Although the PLAN had never operated any aircraft carrier prior to the Liaoning, China did have exposure to some other aircraft carriers that it could draw from. The ex-HMAS Melbourne, an Australian Majestic-class light carrier, was sold to China in the 1980s after retirement for scrapping. Prior to scrapping, the relatively complete ship likely provided useful information to the Chinese navy given the lack of any prior exposure to aircraft carriers, though the actual extent of technical advancement is difficult to assess. Two Kiev-class carriers from the former Soviet Union (and sister ships to the Admiral Gorshkov), the Kiev and the Minsk, were also sold to China in the 1990s. These two ships were converted into naval museums and amusement parks, but it is likely they were similarly assessed by the PLAN to further contribute to their longstanding aircraft carrier goals of the time. Ultimately, none of the ex-Melbourne, ex-Kiev, or ex-Minsk was converted by the PLAN into an operational carrier, likely a result of the inherent limitations of their designs and their hull age, as well as the navy’s economic and shipbuilding priorities at the time. It was only in 1998, when China received the ex-Varyag, the unfinished hull of the Soviet Union’s second Kuznetsov-class carrier (whose purchase and transfer from Ukraine was a saga in of itself), that China received a hull that could be viably converted into an operational warship.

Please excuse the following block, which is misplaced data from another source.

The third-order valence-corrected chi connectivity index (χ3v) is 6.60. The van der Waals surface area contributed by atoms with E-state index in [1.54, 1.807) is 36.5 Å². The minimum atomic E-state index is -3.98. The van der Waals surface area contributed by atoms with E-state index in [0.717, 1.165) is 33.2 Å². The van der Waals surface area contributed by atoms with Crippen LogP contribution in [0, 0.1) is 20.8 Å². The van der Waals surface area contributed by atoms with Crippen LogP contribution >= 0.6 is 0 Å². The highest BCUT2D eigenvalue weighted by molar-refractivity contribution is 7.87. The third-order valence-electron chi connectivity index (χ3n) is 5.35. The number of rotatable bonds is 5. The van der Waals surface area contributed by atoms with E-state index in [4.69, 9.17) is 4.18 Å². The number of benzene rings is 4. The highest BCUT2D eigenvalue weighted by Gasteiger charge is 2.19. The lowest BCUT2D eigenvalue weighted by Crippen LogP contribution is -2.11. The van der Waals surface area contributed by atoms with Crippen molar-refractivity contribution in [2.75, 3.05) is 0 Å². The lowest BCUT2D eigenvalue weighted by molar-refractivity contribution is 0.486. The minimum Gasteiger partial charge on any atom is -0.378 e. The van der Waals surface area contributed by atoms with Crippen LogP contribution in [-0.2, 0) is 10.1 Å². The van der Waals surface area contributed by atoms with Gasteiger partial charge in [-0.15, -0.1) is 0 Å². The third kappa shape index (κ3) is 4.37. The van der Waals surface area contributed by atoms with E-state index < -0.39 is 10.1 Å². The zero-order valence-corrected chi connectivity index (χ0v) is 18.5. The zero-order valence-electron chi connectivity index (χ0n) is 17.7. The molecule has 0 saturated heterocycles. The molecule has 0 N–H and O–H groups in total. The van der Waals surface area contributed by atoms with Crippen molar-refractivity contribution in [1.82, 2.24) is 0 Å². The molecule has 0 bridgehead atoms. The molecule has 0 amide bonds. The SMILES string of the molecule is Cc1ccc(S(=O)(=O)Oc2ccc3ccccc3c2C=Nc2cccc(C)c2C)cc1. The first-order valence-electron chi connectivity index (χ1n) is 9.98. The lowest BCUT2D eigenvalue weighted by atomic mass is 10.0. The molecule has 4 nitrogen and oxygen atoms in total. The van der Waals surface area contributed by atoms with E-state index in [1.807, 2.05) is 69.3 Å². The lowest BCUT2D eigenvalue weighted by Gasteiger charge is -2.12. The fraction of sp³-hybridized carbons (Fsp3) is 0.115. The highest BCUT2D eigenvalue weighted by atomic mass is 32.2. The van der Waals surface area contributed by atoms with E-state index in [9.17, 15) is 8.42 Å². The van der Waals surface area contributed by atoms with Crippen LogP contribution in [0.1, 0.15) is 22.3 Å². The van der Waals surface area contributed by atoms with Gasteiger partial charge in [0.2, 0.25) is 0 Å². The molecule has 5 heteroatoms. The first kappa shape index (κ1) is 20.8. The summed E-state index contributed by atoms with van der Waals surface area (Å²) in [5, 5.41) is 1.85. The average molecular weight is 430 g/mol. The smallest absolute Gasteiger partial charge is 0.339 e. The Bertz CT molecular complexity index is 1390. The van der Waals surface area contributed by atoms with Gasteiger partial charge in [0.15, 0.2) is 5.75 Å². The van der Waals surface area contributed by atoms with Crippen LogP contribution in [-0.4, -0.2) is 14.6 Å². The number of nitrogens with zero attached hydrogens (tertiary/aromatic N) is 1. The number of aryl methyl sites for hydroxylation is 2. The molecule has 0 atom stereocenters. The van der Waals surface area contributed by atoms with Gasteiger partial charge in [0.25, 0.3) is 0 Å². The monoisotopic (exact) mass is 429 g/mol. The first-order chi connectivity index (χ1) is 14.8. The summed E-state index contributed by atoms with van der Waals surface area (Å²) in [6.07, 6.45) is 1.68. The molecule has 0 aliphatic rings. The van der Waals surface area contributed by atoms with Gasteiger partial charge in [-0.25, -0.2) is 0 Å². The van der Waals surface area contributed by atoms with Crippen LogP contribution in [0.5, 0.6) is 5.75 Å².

Therefore, in the first decade of the new millennium, both the IN and PLAN had set wheels in motion to pursue robust aircraft carrier programs. India recognized the need to overhaul their carrier force with newer, more capable ships, while China sought to procure the beginnings of a robust carrier capability.

Vikramaditya and Liaoning

As a result of geopolitical expediency and hull availability, India and China found themselves on similar paths for the first of their new aircraft carriers. Both the IN and PLAN adopted greatly overhauled carriers originally built by the ex-Soviet Union: INS Vikramaditya (ex-Gorshkov) and CV-16 Liaoning (ex-Varyag), respectively. However, these ships would embark on very different journeys to reach operational status in their new home navies.

The ex-Gorshkov was sold to India in 2004 for free, but with a cost of $800 million for refurbishing the carrier itself, to be completed by Russia at Sevmash shipyard for delivery in 2008 with the name INS Vikramaditya. The extent of work was not insignificant, as it demanded not only the removal of the ship’s integral weaponry (distinct to the Kiev-class in its carrier/cruiser role), but also extensive expansion of the ship’s flight deck to add a ski jump and arresting gear for STOBAR operations. Unfortunately, cost overruns increased the price to a final bill of $2.35 billion, and delays pushed the delivery to 2013, with the ship itself reaching Indian waters in 2014.